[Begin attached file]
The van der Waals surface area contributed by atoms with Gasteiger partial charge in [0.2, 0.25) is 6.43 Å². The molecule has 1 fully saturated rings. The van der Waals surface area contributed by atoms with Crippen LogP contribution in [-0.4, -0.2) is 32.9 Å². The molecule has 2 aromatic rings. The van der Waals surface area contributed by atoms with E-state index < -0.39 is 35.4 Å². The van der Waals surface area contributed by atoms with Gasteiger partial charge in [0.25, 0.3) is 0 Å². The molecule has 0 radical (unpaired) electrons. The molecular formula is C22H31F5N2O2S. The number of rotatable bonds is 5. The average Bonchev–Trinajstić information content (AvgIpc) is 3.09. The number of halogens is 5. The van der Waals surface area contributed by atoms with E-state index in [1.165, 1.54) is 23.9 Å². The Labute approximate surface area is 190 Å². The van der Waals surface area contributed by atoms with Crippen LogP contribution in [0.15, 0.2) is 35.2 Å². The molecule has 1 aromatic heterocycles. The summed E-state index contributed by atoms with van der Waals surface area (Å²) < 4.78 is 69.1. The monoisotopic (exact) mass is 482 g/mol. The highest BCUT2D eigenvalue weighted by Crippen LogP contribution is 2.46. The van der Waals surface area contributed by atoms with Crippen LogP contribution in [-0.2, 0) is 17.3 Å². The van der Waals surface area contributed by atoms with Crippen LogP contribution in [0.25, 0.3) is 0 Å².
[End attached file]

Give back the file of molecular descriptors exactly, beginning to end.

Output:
The van der Waals surface area contributed by atoms with Gasteiger partial charge in [0.2, 0.25) is 6.43 Å². The molecule has 1 fully saturated rings. The van der Waals surface area contributed by atoms with Crippen LogP contribution in [-0.4, -0.2) is 32.9 Å². The molecule has 2 aromatic rings. The van der Waals surface area contributed by atoms with E-state index < -0.39 is 35.4 Å². The van der Waals surface area contributed by atoms with Gasteiger partial charge in [0.25, 0.3) is 0 Å². The molecule has 0 radical (unpaired) electrons. The molecular formula is C22H31F5N2O2S. The number of rotatable bonds is 5. The average Bonchev–Trinajstić information content (AvgIpc) is 3.09. The number of halogens is 5. The van der Waals surface area contributed by atoms with E-state index in [1.165, 1.54) is 23.9 Å². The Labute approximate surface area is 190 Å². The van der Waals surface area contributed by atoms with Crippen LogP contribution in [0.15, 0.2) is 35.2 Å². The molecule has 1 aromatic heterocycles. The summed E-state index contributed by atoms with van der Waals surface area (Å²) < 4.78 is 69.1. The monoisotopic (exact) mass is 482 g/mol. The highest BCUT2D eigenvalue weighted by Crippen LogP contribution is 2.46. The van der Waals surface area contributed by atoms with Crippen LogP contribution in [-0.2, 0) is 17.3 Å². The van der Waals surface area contributed by atoms with Crippen LogP contribution in [0.25, 0.3) is 0 Å².